"Before recovery, I knew how to cut hair and deal drugs," says the lifelong Austinite.


After 11 overdoses, Skaggs finally found long-term sobriety about three years ago with the help of Serenity Star, a long-term treatment facility whose nonprofit restaurant, Comfort Cafe, supports the recovery center.


When he was transitioning out of Serenity Star, he didn’t have enough money for the bed fees required at many sober houses.


He heard about Clean Cause’s $500 scholarship and applied. "I got an interview and was accepted into a house and for the scholarship, and things so easily fell into place," he says.


The scholarship did for Skaggs what the "aha" moment in a recovery meeting did for Hurt.


"It didn’t just afford me a few weeks of bed dues," Skaggs says. "That $500, you’ll never know how that helped change my life. It was so much more than having a safe bed for a few weeks. It’s bigger than that."


Skaggs eventually opened a sober living home called Recovery Centered Living in North Austin.


Watching Hurt run Clean Cause while openly acknowledging his past helps reduce the stigma of people in recovery running businesses.


"I never knew my path and purpose was going to be helping people in recovery to create a safe space and environment where they can grow in," he says. Skaggs says he hopes to open another sober home by the end of the year.


"It’s not just a place to live; it’s a place to build a family."


’There’s just so much need’


Hurt says hearing from scholarship recipients like Skaggs gives him the motivation he needs to keep expanding the mission.


A year and a half into the business, Hurt wanted to find a value-added product that they could sell to a wider audience, so they started making a sparkling yerba mate tea that is naturally caffeinated and lightly sweetened with stevia.


"We needed to create something that could really create pull and turn," he says. The demand for sparkling water has spiked in recent years, and although Clean Cause is not marketed as an alternative to alcohol, plenty of people drink it as an alcohol-free White Claw.


Clean Cause is now a staple at 750 grocery and convenience stores in Central Texas. With a recent expansion in Whole Foods and Walmart, Clean Cause is in 6,000 stores across the country and will be in 25,000 stores by the end of the year. Customers can also buy the product by the case online for delivery.


"Everybody is affected by addiction," he says. "There’s just so much need. We can’t move fast enough."


Clean Cause has donated $600,000 in scholarships, with at least another $500,000 to be distributed in the coming year.


Clean Cause has started a nonprofit arm called the Clean Cause Foundation, which Hurt says he hopes will allow them to offer even more support to the growing network of businesses and nonprofits that support recovery.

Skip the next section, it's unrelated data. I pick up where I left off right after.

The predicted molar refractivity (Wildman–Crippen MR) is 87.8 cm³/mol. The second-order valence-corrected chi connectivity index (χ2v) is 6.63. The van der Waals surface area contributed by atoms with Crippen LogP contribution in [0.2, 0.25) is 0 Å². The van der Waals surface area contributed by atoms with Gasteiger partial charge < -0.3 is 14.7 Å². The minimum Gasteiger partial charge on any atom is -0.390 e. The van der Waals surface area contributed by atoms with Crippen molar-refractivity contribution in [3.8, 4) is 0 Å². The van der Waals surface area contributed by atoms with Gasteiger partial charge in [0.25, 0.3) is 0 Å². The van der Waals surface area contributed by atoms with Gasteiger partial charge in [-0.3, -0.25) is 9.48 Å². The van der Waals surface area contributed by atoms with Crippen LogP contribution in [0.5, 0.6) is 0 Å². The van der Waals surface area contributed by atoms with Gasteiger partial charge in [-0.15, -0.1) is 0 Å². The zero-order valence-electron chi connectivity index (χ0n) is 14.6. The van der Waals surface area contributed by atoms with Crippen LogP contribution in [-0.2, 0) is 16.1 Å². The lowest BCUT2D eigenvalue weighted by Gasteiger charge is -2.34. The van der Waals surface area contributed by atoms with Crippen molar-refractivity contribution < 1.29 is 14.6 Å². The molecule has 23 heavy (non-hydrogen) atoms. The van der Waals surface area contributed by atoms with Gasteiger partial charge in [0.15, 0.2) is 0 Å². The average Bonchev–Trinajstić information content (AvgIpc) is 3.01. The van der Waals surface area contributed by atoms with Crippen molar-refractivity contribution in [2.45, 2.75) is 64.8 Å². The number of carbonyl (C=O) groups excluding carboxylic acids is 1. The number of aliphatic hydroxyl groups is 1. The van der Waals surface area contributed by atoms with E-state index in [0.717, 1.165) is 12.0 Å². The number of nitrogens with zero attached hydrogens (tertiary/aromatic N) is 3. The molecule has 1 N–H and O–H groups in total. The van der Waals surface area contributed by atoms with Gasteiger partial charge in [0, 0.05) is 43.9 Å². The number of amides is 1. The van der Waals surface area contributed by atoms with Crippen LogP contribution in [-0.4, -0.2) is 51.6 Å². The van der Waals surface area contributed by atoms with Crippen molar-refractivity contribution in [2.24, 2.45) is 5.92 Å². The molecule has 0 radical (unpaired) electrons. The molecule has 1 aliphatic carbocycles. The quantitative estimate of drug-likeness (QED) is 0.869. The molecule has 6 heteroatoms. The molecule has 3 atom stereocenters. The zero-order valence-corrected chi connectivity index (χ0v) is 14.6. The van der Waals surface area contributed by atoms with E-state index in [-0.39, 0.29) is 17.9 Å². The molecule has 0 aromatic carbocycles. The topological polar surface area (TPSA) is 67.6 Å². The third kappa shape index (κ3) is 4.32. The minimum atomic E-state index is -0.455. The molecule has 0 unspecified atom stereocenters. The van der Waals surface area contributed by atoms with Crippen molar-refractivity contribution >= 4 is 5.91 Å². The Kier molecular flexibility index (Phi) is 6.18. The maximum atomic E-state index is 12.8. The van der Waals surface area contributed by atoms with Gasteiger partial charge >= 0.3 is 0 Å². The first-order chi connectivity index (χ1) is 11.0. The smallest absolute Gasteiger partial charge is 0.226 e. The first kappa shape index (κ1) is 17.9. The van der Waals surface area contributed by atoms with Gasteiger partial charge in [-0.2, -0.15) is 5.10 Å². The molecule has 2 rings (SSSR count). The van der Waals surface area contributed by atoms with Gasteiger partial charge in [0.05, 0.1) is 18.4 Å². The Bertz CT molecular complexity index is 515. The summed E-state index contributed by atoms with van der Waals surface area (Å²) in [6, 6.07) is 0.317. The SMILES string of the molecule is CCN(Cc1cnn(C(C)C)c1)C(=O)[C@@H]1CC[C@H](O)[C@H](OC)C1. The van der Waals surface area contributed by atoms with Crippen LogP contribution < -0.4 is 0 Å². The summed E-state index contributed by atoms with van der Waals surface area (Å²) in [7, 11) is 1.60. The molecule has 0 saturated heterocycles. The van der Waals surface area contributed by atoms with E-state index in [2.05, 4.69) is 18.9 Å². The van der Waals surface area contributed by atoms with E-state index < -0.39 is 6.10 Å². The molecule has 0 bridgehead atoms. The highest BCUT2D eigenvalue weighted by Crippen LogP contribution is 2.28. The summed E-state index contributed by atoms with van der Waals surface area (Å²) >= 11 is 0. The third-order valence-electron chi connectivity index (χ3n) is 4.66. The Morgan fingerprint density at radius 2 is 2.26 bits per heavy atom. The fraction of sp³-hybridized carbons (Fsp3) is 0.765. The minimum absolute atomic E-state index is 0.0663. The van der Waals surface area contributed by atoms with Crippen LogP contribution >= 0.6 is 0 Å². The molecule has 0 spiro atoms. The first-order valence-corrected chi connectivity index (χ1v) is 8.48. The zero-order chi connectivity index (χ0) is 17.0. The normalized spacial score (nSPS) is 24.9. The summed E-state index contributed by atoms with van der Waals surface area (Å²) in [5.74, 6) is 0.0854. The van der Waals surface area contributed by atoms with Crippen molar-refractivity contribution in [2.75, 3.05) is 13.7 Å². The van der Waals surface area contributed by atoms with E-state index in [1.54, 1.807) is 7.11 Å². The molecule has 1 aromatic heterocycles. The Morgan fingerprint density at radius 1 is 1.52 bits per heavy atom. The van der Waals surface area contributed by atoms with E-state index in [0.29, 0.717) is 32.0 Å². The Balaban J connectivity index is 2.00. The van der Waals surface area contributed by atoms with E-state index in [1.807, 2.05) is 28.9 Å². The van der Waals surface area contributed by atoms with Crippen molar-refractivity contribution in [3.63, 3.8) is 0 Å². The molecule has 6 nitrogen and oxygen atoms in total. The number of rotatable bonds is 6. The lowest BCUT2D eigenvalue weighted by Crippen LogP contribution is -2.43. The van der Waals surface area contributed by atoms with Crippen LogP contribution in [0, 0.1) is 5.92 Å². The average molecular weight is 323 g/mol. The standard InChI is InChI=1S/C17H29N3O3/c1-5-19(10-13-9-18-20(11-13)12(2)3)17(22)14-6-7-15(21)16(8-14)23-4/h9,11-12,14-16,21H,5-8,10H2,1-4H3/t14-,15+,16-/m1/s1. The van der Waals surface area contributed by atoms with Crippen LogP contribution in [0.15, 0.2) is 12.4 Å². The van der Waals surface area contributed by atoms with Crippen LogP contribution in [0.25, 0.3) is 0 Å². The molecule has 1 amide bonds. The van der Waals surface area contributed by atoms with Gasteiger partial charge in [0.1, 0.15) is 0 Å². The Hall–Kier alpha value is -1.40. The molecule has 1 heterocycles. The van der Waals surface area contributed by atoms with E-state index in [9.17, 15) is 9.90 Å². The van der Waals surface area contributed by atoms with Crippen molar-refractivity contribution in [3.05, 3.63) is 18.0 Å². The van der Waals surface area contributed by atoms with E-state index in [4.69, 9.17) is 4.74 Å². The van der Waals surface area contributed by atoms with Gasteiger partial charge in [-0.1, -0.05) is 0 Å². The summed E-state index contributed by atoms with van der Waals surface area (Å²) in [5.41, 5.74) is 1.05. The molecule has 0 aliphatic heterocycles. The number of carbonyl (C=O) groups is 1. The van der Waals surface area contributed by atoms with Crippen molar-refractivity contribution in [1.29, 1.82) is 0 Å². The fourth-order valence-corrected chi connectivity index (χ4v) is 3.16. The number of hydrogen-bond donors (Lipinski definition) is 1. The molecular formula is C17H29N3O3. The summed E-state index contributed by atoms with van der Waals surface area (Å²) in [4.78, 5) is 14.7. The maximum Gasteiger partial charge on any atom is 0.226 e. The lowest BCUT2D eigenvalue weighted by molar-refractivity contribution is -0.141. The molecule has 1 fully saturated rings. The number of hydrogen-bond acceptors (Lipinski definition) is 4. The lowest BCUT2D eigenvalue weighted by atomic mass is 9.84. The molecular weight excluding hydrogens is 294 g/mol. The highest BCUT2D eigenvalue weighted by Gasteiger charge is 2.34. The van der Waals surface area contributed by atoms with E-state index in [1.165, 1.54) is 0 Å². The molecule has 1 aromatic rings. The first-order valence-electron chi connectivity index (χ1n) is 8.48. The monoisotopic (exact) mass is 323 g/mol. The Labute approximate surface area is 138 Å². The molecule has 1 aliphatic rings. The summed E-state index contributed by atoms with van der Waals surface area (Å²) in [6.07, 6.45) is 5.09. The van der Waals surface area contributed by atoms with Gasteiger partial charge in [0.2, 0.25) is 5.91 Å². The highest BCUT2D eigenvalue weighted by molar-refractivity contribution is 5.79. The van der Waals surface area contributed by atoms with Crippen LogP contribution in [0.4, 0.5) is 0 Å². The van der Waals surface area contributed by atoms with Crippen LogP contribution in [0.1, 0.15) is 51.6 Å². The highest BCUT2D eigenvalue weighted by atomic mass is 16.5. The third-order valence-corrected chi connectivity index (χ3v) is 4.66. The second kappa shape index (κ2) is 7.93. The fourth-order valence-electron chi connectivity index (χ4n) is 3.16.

"We want to be informative, not prescriptive," he says. "We pursue the greatest good, whatever that looks like. We're not trying to save the world, but we're trying to play our little piece."


Clean Cause has a staff of 60, many of whom are on their own recovery journeys.


"A kid had asked, "What do you look for when you’re hiring someone?’" he says. "Humility. I look for someone to tell me, ‘I don’t know, but I’m committed to finding out.’ That’s what I care about."


Hurt says he tells his staff every day to remember that Clean Cause itself isn’t the solution, but "we want to be part of one."


From the dark to the light


Hurt and his wife, Sheila, now have two children, ages 2 and 4. They are on this recovery journey with him, too, and that road is built one decision at a time.


Right now, he’s trying to run the business from home during a pandemic that has shifted the food system, but that hasn’t changed his desire to show his kids what it means to live life to the fullest and leave something good behind.


"I wish I could sit down with each one of them to say, ‘Look, I don’t have all the answers, but I can tell you some things about finding your purpose: It’s not a fixed variable or destination,’" he says.


Hurt’s candor and levity are what draw people to him as he continues to write his own story.


He’s the guy who asks investors what they think the purpose of life is. "They let me get away with it because I’m the weird guy," he says. "But, really, how much money do you need to be happy? You gotta find something more."


He’s seen the dark and can now experience the light, and he can sense that pain and joy in others.


"I’m not ashamed of my past," he says. "We're all the same. We're not different."